Drops of Ink

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Forming the Alliance

Senior+Felisa+Umadhay+%28far+left%29%2C+an+active+member+of+GSA%2C+relayed+that+GSA+was+created+as+a+safe+space+for+members+of+the+LGBTQ%2B+community.
Senior Felisa Umadhay (far left), an active member of GSA, relayed that GSA was created as a safe space for members of the LGBTQ+ community.

Senior Felisa Umadhay (far left), an active member of GSA, relayed that GSA was created as a safe space for members of the LGBTQ+ community.

Anya Belmoina

Anya Belmoina

Senior Felisa Umadhay (far left), an active member of GSA, relayed that GSA was created as a safe space for members of the LGBTQ+ community.

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    The Gay-Straight Alliance, or GSA, is a club at LHS that provides a safe space for members of the LGBTQ+ community and their allies to meet.

    According to the LHS website, GSA “aims to provide and advocate for a safe environment for all students at LHS, paying particular attention to issues surrounding the LGBTQ+ community.

    GSA was started in the fall of 2004 by junior Danny Sweeney. Sweeney decided to start the club after Mr. Carl Generick, the then-head of the physical education department, wrote a homophobic letter to the editor in Drops of Ink in response to a story DOI wrote on homosexuality. Sweeney explained how disappointed he was that a teacher at LHS had these thoughts and wrote his own letter to the editor in response to it.

    In Sweeney’s letter, he described his disappointment, saying LHS is “better than this, we’re better than close mindedness, we’re better.” Sweeney’s letter quickly became the talk of the school and although his name was withheld, he was very open to tell people that he wrote it.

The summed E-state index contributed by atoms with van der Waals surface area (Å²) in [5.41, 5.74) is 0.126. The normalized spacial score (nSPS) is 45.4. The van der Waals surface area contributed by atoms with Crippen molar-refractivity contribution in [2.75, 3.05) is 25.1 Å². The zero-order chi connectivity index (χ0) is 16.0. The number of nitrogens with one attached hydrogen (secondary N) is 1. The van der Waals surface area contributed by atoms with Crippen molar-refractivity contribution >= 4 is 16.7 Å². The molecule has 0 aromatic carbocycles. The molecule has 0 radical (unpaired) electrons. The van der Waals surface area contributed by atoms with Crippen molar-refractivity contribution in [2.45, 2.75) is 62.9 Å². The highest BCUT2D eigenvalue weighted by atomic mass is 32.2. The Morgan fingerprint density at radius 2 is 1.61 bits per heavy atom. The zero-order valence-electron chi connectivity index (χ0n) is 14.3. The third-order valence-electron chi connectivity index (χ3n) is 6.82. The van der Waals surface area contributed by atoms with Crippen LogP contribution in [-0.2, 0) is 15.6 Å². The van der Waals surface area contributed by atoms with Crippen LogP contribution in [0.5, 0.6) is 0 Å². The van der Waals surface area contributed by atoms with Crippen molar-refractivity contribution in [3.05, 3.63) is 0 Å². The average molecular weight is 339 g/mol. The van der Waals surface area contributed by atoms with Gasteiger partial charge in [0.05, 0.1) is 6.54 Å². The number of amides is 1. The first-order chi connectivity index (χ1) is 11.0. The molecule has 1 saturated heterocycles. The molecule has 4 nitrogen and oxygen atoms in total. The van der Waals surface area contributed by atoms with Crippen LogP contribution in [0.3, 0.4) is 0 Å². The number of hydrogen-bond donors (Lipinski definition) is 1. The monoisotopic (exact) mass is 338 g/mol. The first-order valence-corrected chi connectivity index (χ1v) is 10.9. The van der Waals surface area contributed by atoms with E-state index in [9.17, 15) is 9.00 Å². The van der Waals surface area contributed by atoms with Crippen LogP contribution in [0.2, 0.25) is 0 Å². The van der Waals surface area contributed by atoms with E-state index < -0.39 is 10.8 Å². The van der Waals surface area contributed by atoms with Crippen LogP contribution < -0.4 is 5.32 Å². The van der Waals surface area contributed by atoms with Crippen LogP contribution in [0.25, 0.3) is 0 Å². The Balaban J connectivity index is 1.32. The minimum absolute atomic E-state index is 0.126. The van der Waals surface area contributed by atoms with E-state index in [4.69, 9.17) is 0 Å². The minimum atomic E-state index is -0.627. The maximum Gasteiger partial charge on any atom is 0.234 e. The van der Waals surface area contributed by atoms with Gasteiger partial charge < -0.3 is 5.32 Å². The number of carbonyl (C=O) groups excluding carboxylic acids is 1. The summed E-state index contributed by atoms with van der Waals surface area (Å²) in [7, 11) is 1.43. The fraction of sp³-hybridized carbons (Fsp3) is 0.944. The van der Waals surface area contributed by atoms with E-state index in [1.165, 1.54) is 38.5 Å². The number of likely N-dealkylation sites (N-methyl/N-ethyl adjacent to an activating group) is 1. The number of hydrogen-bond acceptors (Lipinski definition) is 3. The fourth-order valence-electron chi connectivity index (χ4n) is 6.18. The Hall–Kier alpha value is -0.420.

“I didn’t want anyone to think it was anyone but me [who wrote it]. I wanted ownership over this,” he said in a recent phone interview. The letter was also the way Sweeney came out to the majority of the school. After the letter, students and teachers helped support Sweeney and pushed him to start GSA.

    The club did not receive much backlash from Sweeney’s peers, he said; most of the retaliation came from parents. “That was more difficult, just to see parents, who are supposed to be the example, being closed off to [GSA] was upsetting because adults should know better.”

    Sweeney felt he “had to do something, not only for myself but for people who feel this way or don’t understand how they feel or people who just need somewhere to hang out.”

     Although Sweeney is gay, he says he did not start the club just for the LGBTQ+ community.

    “Most part people who came to GSA weren’t gay, they were just ‘other,’ ya know? They were punks, emo, weirdos, and we all fit in together,” he said.

    This diverse group of people was what made the club so special to Sweeney. An important foundation of the club was the fact that it was a safe space for everyone, no matter what their sexual orientation was.

    This environment continues at GSA today. Senior Felisa Umadhay, who is the publicity relations officer of GSA, said “it’s not only a safe space for gay kids, it’s a place for people to learn and become more of an ally.”

    A focus of GSA is educating people on the LGBTQ+ community and problems that people in the community might face. Umadhay explained that students will often make presentations to inform the club about issues facing the community.

    The goal of these presentations is to help teach students about important topics that they might not have heard about otherwise, Umadhay said.

    “[We want] to bring more awareness in the school to LGBTQ+ topics,” she said. “This year we did National Transgender Remembrance Day, [and] in the past we’ve done fundraising for Aids month and the Day of Silence.”

    This education goes beyond issues faced only by the LGBTQ+ community, but also tries to correct common myths and judgments people have towards them. According to Umadhay, “it’s a good resource to learn [how to] break down your own misconceptions about the LGBTQ+ community.”

    Sweeney is impressed with how GSA has changed at LHS and how the club has helped the LGBTQ+ community: “Now GSA is perceived as a normal club, so we have kids growing up to know it’s normal.”

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